You have to give him credit, Madore’s clip art instincts are very good.


Screenshot courtesy of Jennifer Barnes. Why do I do anything in this county without keeping screenshots of it?

My move to Clark County is complete. I’ve officially been banned from Councilor David Madore’s Facebook.

I’m not the first Columbian reporter whose ability to ask questions has been shut down by the councilor, and many loyal readers of APIL have also been prevented from criticizing or questioning him.

I’ve posted to Madore’s Facebook before without being blocked, so it’s worth explaining what I can only assume was the last straw: I called him out on a factually inaccurate description of a bill moving through the state legislature.

Last Friday, Madore posted concerns about House Bill 2263. Crosscut, a nonprofit Seattle news organization that I can’t recommend enough, wrote a really good explainer on this bill early this week.

The bill, if passed, will allow local governments to increase sales or property taxes by 0.1 percent in order to fund cultural access programs. However, those taxes must be voted on by a majority of citizens.

The other component of the bill allows counties to levy a 0.1 percent sales tax, without a vote of the people, in order to create housing programs with at-risk, low income communities—seniors, homeless families with children, veterans and the disabled, for example. The latter will change RCW 82.14, which gives councils the authority to impose taxes for very specific reasons.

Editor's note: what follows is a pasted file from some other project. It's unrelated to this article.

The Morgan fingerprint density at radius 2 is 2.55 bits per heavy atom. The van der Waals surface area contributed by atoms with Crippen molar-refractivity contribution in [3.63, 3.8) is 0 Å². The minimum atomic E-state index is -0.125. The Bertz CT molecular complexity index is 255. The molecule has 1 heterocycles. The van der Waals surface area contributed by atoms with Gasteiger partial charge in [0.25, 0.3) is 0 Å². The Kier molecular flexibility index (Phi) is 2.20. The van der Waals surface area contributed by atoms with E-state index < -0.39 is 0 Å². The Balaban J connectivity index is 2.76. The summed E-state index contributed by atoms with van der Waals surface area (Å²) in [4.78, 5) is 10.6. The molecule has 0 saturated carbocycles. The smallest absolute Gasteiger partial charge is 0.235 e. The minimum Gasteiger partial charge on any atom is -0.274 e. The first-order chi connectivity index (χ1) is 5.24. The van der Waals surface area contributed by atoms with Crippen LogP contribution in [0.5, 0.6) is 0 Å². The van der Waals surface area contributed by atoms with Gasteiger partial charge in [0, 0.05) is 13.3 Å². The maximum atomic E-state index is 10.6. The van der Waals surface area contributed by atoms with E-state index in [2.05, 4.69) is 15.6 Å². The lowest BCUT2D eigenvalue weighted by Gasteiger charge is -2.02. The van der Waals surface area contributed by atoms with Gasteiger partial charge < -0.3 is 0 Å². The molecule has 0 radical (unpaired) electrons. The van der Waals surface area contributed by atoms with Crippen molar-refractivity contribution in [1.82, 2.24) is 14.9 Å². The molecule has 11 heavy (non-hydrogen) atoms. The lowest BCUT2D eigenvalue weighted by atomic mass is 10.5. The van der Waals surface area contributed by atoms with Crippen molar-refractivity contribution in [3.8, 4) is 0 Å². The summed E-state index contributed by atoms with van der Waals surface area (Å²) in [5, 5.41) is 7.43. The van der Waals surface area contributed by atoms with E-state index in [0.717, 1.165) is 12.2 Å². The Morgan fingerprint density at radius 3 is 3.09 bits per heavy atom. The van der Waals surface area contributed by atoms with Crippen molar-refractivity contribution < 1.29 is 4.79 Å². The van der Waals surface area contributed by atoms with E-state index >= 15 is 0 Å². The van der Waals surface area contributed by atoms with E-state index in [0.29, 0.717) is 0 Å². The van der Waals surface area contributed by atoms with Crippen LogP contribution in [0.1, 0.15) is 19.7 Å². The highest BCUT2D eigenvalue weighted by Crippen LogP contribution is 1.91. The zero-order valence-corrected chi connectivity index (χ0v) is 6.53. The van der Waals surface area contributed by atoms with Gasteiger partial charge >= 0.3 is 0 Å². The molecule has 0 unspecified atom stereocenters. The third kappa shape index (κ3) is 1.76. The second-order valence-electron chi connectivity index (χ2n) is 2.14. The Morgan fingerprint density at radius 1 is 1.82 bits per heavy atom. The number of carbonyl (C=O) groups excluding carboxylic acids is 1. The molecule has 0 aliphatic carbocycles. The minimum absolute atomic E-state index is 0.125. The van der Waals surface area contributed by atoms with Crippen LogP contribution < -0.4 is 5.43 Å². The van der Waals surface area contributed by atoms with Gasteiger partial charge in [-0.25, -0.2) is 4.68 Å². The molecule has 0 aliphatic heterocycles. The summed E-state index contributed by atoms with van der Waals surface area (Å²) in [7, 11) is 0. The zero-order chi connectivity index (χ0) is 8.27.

“We’re just empowering local governments,” said Rep. Larry Springer, D-Kirkland, the main sponsor on the bill.

Madore, however, wrote on his Facebook that the bill would allow counties to raise sales taxes by 1 percent without voter approval for cultural programs, and said all three councilors opposed it. The level is wrong, as is the item about voter approval for cultural programs, and the housing component isn’t mentioned at all.

The latter point there really troubled me. The council typically votes during Wednesday board time whether or not to support legislation and send a letter to legislators explaining their position. The bill got a first reading last Thursday. The council didn’t hold any kind of public meeting between the reading and Madore’s post. So when did he figure out how his fellow councilors felt about the legislation, and why should their approach to this bill be any different?

Apparently Councilor Jeanne Stewart passed the message about the bill along. I asked her what the deal was, and she told me the Washington State Association of Counties, on which she is a board member, discussed the issue Friday morning. Stewart, fearing the potential tax implications, as well as the way the two issues are tied together, is opposed to the legislation.

Following that meeting, she apparently called Councilors Tom Mielke and Madore, left voicemails, and alerted them of the position she’d taken. She said at no point did the councilors discuss the legislation before or after that conversation.

Long story short, I asked Madore these questions, and discovered this morning that the comment has been deleted and I’ve been banned from commenting on the page.




Kaitlin Gillespie

Kaitlin Gillespie

I'm the education reporter at The Columbian. Get in touch at kaitlin.gillespie@columbian.com or 360-735-4517.

Scroll to top